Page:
2) The serum gonadotropin of a pregnant mare (PMSG) or equine chorionic gonadotropin (eCG) is extracted from pregnant mares that has both LH and FSH activity. Its primary use is in sheep and goats, although it is also used in sows for the estrus synchronization.

Types of stimulation applied to recipient sows:

1) Progesterone is a steroid hormone secreted by the ovarian corpus luteum whose main function is the gestation maintenance. Its use for the estrous cycle’s stimulation allows the regression of the luteal phase in the sow so that when its concentration decreases, the follicular phase is restarted.

2) Stimulation with prostaglandin F2α (PGF-2α). This prostaglandin is a molecule of lipid nature, secreted mainly by the uterine endometrium in sows. Increase in its secretion induces the destruction of the corpus luteum (luteolytic), with the consequent decrease of progesterone and restart of the estrus. Knowing the parameters of the reproductive cycle of the sow allows the hormone induction to the estrus and ET to be successfully achieved [Table 1].

Biomedical Science &, Research

Table 1: Reproductive characteristics in sows

Principles of Cryobiology

Cryobiology, a term derived from the Greek words cryo=cold, bio=life, and logos =science, is responsible for studying the effects of low temperatures on cells and tissues to achieve their conservation. Cryopreservation processes allow the maintenance of cells, tissues, organs, and even organisms at low temperatures, generally between -80 ºC and -196 ºC, maintaining their metabolism inactivated. Biochemical reactions are stopped, allowing their development potential and viability to be preserved for long periods. Up to date, cryopreservation has been used for gamete conservation, so both cryobiology and ART have advanced together over the last 50 years. Cryopreservation of mammalian gametes originated in 1949 through demonstrating that human sperm possesses the ability to regain viability even after being kept at extremely low temperatures [7]. This prompted a revolution in the field of artificial insemination for its application in mammals, especially in humans.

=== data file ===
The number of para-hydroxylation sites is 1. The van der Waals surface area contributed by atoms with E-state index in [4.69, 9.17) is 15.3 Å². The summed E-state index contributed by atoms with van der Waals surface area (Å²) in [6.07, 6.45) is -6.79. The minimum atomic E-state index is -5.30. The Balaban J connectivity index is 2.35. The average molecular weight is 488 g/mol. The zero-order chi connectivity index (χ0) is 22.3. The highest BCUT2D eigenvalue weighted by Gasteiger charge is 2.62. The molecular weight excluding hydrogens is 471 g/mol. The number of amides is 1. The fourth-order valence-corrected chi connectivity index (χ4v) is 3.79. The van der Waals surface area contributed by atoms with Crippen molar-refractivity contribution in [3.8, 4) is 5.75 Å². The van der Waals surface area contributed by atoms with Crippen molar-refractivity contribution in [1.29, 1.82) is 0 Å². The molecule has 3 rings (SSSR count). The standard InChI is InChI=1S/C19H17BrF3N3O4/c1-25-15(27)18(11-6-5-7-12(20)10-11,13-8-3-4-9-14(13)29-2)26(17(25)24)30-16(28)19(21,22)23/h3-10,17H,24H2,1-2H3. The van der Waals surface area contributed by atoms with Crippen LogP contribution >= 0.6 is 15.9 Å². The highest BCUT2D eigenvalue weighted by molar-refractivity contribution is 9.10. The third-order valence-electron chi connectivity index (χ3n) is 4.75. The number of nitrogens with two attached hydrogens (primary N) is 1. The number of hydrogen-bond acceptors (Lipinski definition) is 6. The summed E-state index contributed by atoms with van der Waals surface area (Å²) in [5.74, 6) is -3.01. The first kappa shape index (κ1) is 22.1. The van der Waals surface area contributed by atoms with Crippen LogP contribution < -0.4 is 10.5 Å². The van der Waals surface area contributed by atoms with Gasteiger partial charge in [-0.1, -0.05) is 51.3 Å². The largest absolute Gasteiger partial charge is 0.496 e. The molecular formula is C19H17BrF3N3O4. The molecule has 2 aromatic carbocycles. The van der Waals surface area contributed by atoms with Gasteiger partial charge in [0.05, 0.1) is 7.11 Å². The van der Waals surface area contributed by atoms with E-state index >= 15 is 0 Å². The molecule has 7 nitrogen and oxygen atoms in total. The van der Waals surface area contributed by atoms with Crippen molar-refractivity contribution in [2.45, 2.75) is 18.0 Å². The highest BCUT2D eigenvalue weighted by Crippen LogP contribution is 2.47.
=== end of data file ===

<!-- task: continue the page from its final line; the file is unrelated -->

Years ago, the main method used for the cryopreservation of gametes involved a long-lasting procedure is known as slow freezing. However, ultra-fast cryopreservation is gaining a high profile after that, it has been proven that similar or even higher results have been achieved compared to slow freezing. The ultrafast cryopreservation technique is known as vitrification. This technique is a thermodynamic process that changes a liquid state to a solid vitreous state, excluding ice crystals. It was developed in 1985 through a study in which the vitrification of mouse embryos was successfully carried out [8].

Vitrification is not a recent technique; it was first described in 1934 but was not successful until years later (1985), due to the unknown effects of cryoprotectants. Cryoprotectants are substances used to protect cells against the damage produced during freezing, vitrification, and warming processes. In 1985, Rall and Fahy resumed the application of ultra-fast cryopreservation, reducing the toxicity of the media, and reducing the cell exposure time, to improve their results [11]. In this way, the bases of cryopreservation have been extended to optimize vitrification protocols. The formation of intracellular and extracellular ice crystals, the toxicity of the use of cryoprotectants, and the osmotic changes during vitrification are important factors that should be considered to obtaining high recovery rates [9].